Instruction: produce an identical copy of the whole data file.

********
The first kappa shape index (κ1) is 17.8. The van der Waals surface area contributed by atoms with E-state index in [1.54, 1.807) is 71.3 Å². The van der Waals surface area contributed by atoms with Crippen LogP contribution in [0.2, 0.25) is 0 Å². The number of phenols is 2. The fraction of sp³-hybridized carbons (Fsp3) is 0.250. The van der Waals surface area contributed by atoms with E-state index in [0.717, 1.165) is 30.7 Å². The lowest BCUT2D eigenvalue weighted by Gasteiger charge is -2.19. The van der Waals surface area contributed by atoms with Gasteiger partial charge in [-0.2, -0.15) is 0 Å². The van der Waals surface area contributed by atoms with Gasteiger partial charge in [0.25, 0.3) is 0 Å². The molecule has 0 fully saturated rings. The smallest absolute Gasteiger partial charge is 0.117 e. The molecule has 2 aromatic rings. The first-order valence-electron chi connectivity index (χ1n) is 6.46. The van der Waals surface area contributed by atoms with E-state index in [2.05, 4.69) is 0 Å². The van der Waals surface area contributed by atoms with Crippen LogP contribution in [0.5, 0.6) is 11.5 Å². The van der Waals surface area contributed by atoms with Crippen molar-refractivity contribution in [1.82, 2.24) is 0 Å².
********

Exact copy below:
The first kappa shape index (κ1) is 17.8. The van der Waals surface area contributed by atoms with E-state index in [1.54, 1.807) is 71.3 Å². The van der Waals surface area contributed by atoms with Crippen LogP contribution in [0.2, 0.25) is 0 Å². The number of phenols is 2. The fraction of sp³-hybridized carbons (Fsp3) is 0.250. The van der Waals surface area contributed by atoms with E-state index in [0.717, 1.165) is 30.7 Å². The lowest BCUT2D eigenvalue weighted by Gasteiger charge is -2.19. The van der Waals surface area contributed by atoms with Gasteiger partial charge in [-0.2, -0.15) is 0 Å². The van der Waals surface area contributed by atoms with Gasteiger partial charge in [0.25, 0.3) is 0 Å². The molecule has 0 fully saturated rings. The smallest absolute Gasteiger partial charge is 0.117 e. The molecule has 2 aromatic rings. The first-order valence-electron chi connectivity index (χ1n) is 6.46. The van der Waals surface area contributed by atoms with E-state index in [2.05, 4.69) is 0 Å². The van der Waals surface area contributed by atoms with Crippen LogP contribution in [0.5, 0.6) is 11.5 Å². The van der Waals surface area contributed by atoms with Crippen molar-refractivity contribution in [1.82, 2.24) is 0 Å².